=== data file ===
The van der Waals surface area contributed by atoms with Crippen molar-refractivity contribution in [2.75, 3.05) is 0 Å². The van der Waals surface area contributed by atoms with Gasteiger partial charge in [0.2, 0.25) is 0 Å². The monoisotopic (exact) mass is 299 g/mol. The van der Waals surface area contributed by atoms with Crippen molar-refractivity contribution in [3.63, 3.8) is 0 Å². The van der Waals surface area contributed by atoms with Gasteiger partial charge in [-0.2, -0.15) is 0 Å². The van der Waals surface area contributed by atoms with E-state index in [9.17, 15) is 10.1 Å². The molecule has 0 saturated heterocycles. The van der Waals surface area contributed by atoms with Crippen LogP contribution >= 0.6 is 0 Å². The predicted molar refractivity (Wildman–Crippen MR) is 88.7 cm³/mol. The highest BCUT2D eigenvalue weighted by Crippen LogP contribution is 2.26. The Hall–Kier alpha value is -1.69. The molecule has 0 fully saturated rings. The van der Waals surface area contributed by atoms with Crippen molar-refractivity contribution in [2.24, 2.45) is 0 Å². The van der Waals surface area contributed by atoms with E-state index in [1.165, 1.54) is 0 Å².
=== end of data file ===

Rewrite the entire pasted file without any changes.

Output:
The van der Waals surface area contributed by atoms with Crippen molar-refractivity contribution in [2.75, 3.05) is 0 Å². The van der Waals surface area contributed by atoms with Gasteiger partial charge in [0.2, 0.25) is 0 Å². The monoisotopic (exact) mass is 299 g/mol. The van der Waals surface area contributed by atoms with Crippen molar-refractivity contribution in [3.63, 3.8) is 0 Å². The van der Waals surface area contributed by atoms with Gasteiger partial charge in [-0.2, -0.15) is 0 Å². The van der Waals surface area contributed by atoms with E-state index in [9.17, 15) is 10.1 Å². The molecule has 0 saturated heterocycles. The van der Waals surface area contributed by atoms with Crippen LogP contribution >= 0.6 is 0 Å². The predicted molar refractivity (Wildman–Crippen MR) is 88.7 cm³/mol. The highest BCUT2D eigenvalue weighted by Crippen LogP contribution is 2.26. The Hall–Kier alpha value is -1.69. The molecule has 0 fully saturated rings. The van der Waals surface area contributed by atoms with Crippen molar-refractivity contribution in [2.24, 2.45) is 0 Å². The van der Waals surface area contributed by atoms with E-state index in [1.165, 1.54) is 0 Å².